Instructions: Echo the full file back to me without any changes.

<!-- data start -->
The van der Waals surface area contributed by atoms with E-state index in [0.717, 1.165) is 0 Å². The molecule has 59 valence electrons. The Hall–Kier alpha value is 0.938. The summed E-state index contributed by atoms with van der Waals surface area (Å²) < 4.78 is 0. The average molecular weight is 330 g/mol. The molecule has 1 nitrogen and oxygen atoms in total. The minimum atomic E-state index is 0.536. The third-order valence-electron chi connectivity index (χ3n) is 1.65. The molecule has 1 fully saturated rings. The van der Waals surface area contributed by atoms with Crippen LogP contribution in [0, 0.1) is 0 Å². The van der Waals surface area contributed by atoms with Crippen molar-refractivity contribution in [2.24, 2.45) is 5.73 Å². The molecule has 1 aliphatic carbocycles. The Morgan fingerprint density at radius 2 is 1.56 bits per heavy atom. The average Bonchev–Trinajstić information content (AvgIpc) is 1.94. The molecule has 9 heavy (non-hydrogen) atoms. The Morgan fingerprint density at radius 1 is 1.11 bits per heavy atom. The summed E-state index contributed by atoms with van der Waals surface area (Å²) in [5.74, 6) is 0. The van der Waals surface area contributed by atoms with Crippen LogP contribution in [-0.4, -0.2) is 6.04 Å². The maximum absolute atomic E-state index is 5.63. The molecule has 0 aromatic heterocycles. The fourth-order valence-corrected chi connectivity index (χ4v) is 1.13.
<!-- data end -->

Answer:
The van der Waals surface area contributed by atoms with E-state index in [0.717, 1.165) is 0 Å². The molecule has 59 valence electrons. The Hall–Kier alpha value is 0.938. The summed E-state index contributed by atoms with van der Waals surface area (Å²) < 4.78 is 0. The average molecular weight is 330 g/mol. The molecule has 1 nitrogen and oxygen atoms in total. The minimum atomic E-state index is 0.536. The third-order valence-electron chi connectivity index (χ3n) is 1.65. The molecule has 1 fully saturated rings. The van der Waals surface area contributed by atoms with Crippen LogP contribution in [0, 0.1) is 0 Å². The van der Waals surface area contributed by atoms with Crippen molar-refractivity contribution in [2.24, 2.45) is 5.73 Å². The molecule has 1 aliphatic carbocycles. The Morgan fingerprint density at radius 2 is 1.56 bits per heavy atom. The average Bonchev–Trinajstić information content (AvgIpc) is 1.94. The molecule has 9 heavy (non-hydrogen) atoms. The Morgan fingerprint density at radius 1 is 1.11 bits per heavy atom. The summed E-state index contributed by atoms with van der Waals surface area (Å²) in [5.74, 6) is 0. The van der Waals surface area contributed by atoms with Crippen LogP contribution in [-0.4, -0.2) is 6.04 Å². The maximum absolute atomic E-state index is 5.63. The molecule has 0 aromatic heterocycles. The fourth-order valence-corrected chi connectivity index (χ4v) is 1.13.